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Socially responsible investing funds offer exciting possibilities

Socially responsible investing funds are continuing to grow as more investors aim to match their financial choices with their social values.

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Socially responsible investing (SRI) is a growing phenomenon, especially among younger investors. The approach considers a company’s practices regarding sustainability and diversity into account when making an investment decision. Interest in a company’s social and environmental track record has led investors into taking their pick of a growing range of relevant SRI index and mutual funds.

Socially responsible investing

Socially responsible investing is also known as ESG investing, because of its focus on a company’s environmental, social, and governance practices. While it may give seem a bit trendy, it’s now a well-established practice, having overcome concerns on the profitability of prioritizing social responsibility. On average, SRI has been shown to have equal average returns compared to other kinds of investing. A long-term analysis revealed that “European and North American stock portfolios with high E, S, and G scores show a significant financial outperformance in the long run.” For active investors, “investing in the top stocks and shorting those with low E, S, G scores implies even higher abnormal returns.”

In addition, the ongoing growth of SRI reflect the strength of individual brands, which in turn, increase returns over the long-term. Millennials have shown a particularly strong attraction to SRI  28 percent of millennials expressed interest in SRI in 2015. By 2017, this number rose to 86 percent and 38 percent claimed to be “very interested.” Thanks to this, a variety of index funds, ETFs, mutual funds and even robo-advisor portfolios have been developed for such investors.

Millennials are most likely to support socially responsible investing. (Source)

Evaluating SRI funds

SRI funds add at least one more layer to evaluating possible investments. In addition to the traditional bottom line, SRI fund managers may consider one or more of the following factors when evaluating which stocks to include:

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– Workplace practices.

– Diversity practices.

– Community support.

– Environmental concerns.

– Human rights.

For example, one of the most popular SRI funds is the SPDR SSGA Gender Diversity Index ETF (SHE) based on the SSGA Gender Diversity Index. This index focuses on “US companies that demonstrate greater gender diversity within senior leadership than other firms in their sector.” Three gender diversity ratios are used to rank companies within each sector.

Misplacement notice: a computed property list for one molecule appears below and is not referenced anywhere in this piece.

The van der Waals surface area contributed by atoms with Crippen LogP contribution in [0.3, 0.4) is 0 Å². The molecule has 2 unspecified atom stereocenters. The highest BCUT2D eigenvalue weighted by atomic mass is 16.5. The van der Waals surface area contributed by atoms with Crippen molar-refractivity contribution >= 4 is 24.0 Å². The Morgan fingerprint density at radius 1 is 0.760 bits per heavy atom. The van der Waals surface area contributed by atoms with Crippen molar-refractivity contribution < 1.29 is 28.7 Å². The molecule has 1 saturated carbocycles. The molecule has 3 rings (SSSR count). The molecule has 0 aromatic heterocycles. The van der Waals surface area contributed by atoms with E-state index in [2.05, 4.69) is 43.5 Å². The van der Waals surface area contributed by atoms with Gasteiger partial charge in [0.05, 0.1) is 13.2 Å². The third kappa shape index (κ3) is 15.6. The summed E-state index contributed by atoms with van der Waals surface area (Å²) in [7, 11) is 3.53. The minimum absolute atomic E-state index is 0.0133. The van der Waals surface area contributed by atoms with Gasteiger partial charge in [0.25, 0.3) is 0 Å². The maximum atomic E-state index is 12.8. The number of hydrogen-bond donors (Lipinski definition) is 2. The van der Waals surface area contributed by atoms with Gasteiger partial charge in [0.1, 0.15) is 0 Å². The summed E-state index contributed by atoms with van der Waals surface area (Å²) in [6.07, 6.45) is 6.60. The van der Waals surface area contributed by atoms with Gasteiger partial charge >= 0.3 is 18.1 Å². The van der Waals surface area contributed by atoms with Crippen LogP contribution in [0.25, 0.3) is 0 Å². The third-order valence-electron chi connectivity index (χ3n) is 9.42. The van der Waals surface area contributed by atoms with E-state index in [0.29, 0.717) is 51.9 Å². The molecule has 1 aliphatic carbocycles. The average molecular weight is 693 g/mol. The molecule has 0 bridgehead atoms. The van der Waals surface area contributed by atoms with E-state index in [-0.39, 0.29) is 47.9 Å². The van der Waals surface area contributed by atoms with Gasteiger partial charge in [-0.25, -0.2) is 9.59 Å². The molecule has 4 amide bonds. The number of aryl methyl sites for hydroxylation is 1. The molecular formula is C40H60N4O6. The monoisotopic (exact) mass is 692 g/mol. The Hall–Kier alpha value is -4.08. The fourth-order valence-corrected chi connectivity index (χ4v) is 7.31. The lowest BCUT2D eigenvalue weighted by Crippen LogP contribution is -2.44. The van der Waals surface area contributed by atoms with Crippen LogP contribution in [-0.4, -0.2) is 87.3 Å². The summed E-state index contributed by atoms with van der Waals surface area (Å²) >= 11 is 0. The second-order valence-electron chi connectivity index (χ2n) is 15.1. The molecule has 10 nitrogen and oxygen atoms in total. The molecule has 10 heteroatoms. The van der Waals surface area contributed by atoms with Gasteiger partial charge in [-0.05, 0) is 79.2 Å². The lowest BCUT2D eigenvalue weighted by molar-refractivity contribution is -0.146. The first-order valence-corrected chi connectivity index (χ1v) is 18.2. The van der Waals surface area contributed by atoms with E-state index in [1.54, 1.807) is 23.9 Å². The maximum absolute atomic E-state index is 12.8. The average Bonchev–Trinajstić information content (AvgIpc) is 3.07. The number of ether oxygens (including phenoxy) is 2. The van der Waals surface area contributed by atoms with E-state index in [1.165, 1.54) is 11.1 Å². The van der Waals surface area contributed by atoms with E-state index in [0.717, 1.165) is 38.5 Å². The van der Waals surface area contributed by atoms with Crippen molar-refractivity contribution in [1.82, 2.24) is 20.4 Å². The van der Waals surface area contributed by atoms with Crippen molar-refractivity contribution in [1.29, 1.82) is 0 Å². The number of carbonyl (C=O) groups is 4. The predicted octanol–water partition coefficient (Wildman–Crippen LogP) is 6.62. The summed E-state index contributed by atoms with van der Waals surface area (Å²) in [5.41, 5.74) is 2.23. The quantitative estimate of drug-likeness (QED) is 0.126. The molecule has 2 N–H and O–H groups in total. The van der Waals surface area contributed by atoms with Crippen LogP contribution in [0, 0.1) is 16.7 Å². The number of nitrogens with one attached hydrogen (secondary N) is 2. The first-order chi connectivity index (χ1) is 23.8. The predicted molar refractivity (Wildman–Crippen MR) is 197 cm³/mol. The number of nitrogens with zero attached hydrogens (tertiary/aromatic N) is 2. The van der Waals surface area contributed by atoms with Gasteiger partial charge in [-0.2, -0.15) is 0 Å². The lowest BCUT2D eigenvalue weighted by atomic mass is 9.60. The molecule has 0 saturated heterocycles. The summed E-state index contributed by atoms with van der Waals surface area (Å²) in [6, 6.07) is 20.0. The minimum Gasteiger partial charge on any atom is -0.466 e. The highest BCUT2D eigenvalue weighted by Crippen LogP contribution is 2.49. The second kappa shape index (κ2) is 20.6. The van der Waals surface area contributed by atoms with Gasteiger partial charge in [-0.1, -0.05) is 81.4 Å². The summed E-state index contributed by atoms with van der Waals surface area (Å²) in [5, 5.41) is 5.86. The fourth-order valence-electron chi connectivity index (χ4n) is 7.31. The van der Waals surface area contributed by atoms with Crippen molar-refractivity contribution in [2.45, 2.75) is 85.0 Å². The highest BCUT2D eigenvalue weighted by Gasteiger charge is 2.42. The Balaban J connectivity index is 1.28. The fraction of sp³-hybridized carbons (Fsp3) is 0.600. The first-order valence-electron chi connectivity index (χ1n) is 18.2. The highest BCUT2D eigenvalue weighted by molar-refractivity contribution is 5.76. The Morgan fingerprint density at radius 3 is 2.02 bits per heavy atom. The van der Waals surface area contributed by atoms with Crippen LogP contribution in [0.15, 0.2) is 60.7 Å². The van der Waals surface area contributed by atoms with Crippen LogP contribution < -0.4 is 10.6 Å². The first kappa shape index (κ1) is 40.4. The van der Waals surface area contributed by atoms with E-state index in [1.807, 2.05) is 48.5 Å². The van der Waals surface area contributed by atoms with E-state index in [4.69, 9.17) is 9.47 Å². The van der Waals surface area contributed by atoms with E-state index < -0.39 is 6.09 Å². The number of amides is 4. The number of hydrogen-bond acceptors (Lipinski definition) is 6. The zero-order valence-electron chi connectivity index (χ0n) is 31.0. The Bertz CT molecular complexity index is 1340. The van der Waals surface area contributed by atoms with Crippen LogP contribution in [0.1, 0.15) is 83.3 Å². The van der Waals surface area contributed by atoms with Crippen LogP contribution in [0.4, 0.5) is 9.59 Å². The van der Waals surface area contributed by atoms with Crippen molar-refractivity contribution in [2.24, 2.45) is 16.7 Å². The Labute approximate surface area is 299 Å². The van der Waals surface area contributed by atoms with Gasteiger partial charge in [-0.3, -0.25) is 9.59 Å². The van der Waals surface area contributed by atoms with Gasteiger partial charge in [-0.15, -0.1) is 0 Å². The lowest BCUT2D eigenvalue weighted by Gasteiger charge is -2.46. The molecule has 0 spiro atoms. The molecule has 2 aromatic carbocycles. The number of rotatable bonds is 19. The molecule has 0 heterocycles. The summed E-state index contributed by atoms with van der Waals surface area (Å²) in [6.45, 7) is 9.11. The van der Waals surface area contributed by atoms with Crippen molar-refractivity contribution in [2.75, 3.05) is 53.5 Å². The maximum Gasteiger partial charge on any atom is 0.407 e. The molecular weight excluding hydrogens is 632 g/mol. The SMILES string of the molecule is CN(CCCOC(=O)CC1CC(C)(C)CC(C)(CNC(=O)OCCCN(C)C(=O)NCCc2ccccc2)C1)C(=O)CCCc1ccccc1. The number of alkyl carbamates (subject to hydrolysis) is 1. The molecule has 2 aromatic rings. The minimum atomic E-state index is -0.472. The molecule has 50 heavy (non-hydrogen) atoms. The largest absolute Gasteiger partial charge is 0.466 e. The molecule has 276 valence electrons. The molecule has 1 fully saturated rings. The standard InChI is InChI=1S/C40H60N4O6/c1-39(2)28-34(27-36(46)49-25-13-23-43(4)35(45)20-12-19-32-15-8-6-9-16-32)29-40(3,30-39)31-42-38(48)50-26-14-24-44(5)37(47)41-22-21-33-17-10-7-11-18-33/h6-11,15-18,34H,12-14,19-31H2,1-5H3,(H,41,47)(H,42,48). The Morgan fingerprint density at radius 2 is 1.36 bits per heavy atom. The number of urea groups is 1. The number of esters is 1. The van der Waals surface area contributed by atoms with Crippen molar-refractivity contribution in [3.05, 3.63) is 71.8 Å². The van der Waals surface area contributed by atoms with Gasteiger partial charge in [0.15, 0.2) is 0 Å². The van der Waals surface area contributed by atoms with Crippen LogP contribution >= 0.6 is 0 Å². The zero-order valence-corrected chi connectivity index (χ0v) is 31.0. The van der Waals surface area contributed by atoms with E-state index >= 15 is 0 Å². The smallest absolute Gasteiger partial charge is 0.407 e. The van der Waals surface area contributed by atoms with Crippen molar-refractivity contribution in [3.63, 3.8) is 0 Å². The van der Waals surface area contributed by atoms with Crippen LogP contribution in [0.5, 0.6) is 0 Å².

SHE managers look at thousands of the largest U.S. firms and rank them for their ratio of women executives and board members. For a company to be included in the fund, it must have at least one female board member or a woman as CEO. The top 10 percent of such companies are then added to the fund.

After managers have their say, investors must decide if the fund meets their personal requirements. So, if one considered environmental factors to be another key concern, then some of SHE’s picks might not make the cut. Fortunately, a wide range of SRI funds is now available with options including both single issue and multi-issue approaches.

SRI fund examples

Some of the more noted SRI funds among financial writers and experts include:

TIAA-CREF Social Choice Equity Fund (TICRX This mutual fund considers “climate change, natural resource use, human capital, business ethics, and corporate governance” in making its picks.

TIAA-CREF Social Choice Bond Fund (TSBIX As a bond fund, TSBIX is rather unique, with around 80% of holdings in bonds and fixed-income securities. Management focuses on environmental and social impact measured by such factors as the “bond issuer’s commitment to…development of resources available to low-income and historically underserved communities and populations.”

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SPDR S&P 500 Fossil Fuel Reserves Free ETF (SPYXSPYX is another unique fund that eliminates “companies that own fossil fuel reserves from the S&P 500.” It is designed for investors who desire S&P 500 exposure but are also “interested in eliminating fossil fuel reserves from their portfolio.”

Making choices

The majority of the SRI funds attracting attention are exchange-traded funds (ETFs) but mutual and bond funds are also available. In making one’s choices among funds, be sure to consider the differences of each fund type, in addition to SRI screening requirements. It may sound complicated but it ultimately comes down to two concerns: what you care about and what you need financially. With new fund options continuing to appear, there should be plenty of options that fit your needs.

(Featured image by DepositPhotos)

Andrew Ross is a certified gadget enthusiast. While not a science geek, he is interested in all things tech. He can live a day without pizza but not without his smart phone.

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